With off-market listings, homesellers rarely know best

Luxury real estate agents discuss the nuances of balancing sellers’ wants and needs against MLS rules and ethical standards as it relates to off-market listings Monday at Inman Luxury Connect in Las Vegas.

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Some see off-market listings as a critical business strategy for perpetuating the concept of exclusivity in the luxury market.

Others brand them a violation of basic real estate ethics as well as the idea that an open, free market is always best for the seller.

But how do you balance what a privacy-driven luxury seller wants when it’s a clear break from MLS rules and general industry standards?

“Some sellers think if it’s off the menu, it’s more interesting,” said Coldwell Banker’s Carrie Wells at Inman Luxury Connect. Wells is an agent in the tony, woodsy Colorado resort towns of Aspen and Vail. “But you lose exposure, and the market can change dramatically.”

Wells said she is handcuffed by a couple of things, one being the seasonal nature of Rocky Mountain weather compressing 60 percent of sales into the short summer, requiring her to market quickly and loudly. But more restraining is the rule her MLS has in place that any listing must be submitted within 24 hours of being advertised.

Carrie Wells | AJ Canaria

“Our financial duties are to the seller, and if they don’t want it in the MLS, and they want it in The Wall Street Journal, we have to honor their wishes,” Wells said.

Once it’s published though, the MLS rules kick in, and Wells risks upsetting a client. That’s a tough spot.

In order to market a property that is being so carefully guarded, and in some cases not published anywhere, Wells shared that her team worked with technology and website development firm Luxury Presence to watermark every property image and link them to a unique tracking URL, allowing them to know when a photo is opened and shared by a registered user.

Like Wells’ watermarking tactic, Ariana Gaffoglio, with Official, has a client making it hard to sell by requiring an NDA (non-disclosure agreement) be signed for even a moderately interested prospect.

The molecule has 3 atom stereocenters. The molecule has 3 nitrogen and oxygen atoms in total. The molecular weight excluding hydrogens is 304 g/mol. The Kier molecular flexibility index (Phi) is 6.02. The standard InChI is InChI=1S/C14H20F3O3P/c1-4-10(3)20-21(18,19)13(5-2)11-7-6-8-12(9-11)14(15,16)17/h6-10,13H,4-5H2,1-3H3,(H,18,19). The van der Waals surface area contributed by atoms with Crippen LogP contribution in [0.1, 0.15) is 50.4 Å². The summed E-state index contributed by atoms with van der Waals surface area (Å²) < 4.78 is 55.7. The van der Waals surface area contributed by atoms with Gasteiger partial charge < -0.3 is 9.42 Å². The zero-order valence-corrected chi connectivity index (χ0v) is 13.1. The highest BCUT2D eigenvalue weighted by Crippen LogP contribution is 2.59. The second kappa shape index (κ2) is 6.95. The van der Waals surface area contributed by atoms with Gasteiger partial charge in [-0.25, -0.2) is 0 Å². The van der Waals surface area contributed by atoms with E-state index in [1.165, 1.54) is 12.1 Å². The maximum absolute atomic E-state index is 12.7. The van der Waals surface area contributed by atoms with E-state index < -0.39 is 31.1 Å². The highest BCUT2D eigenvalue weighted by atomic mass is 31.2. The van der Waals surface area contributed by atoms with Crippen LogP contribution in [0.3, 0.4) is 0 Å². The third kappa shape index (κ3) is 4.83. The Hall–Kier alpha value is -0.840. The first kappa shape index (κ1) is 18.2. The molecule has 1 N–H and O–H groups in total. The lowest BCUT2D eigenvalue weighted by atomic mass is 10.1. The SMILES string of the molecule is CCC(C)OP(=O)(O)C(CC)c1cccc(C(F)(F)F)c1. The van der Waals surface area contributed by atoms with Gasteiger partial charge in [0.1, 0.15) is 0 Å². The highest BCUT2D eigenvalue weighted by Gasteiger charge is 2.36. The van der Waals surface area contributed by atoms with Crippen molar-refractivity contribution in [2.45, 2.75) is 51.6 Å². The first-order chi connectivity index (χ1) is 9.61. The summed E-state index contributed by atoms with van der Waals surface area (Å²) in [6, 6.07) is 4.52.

“I have a weekly call with them, they seemed fine the first couple of weeks, and now every week it’s ‘What are you doing for us?’ Well, I’m calling agents, but I can’t do anything more, and the clients are getting frustrated,” Gaffoglio told the audience.

Off-market listings are common in Gaffoglio’s Orange County.

“Clients want to keep their privacy and think they’re going to drive a higher value, but we tell them that they’re doing themselves a disservice by not letting us market it, by not reaching international buyers who may be able to add another $10 million.”

The conversation about marketing with sellers at this level is different, they demand a lighter touch, but Gaffoglio said she isn’t afraid to have the hard conversations.

Ariana Gaffoglio |AJ Canaria

“They’re hiring us for a reason — why do they want us to help them sell their property?” Gaffoglio said. “I tell them, they’re not allowing me to do my job, and I always follow up with an email after [a meeting] so I can show them what we talked about.”

Wells said she’ll suggest clients test the waters first and let her work her networks off-market. Agents do this to get feedback from colleagues so when it does hit the open market, it’s acutely positioned.

In an interview with Inman, Joe Rath, Redfin’s senior director of brokerage operations and head of industry relations, said pocket listings remain prevalent market-wide. Clear cooperation, an industry term for the baseline of deal transparency between parties and abiding by MLS guidelines on property marketing isn’t the solution many thought it would be, according to Rath.

“I think clear cooperation in its current form promotes the behaviors it was really intending to discourage,” he said.

Rath refers to an industry loophole that allows large brokerages to share listings within internal networks, justified by the volume of agents within them and their subsequent network of qualified buyers.

“Some of the brokerages coast to coast are so big that the listings never get to see the light of day,” Rath said.

Wells and Gaffoglio shared that moments before stepping on stage; they “made a connection.” Panel moderator Inman’s Jim Dalrymple II asked them to elaborate.

“I was meeting Carrie, who works in Aspen, and I told her I have a client looking with an open budget,” Gaffoglio said. “I showed her a picture of what he wants, and she said she has the perfect listing.”

“You never know,” Wells said.

Email Craig C. Rowe

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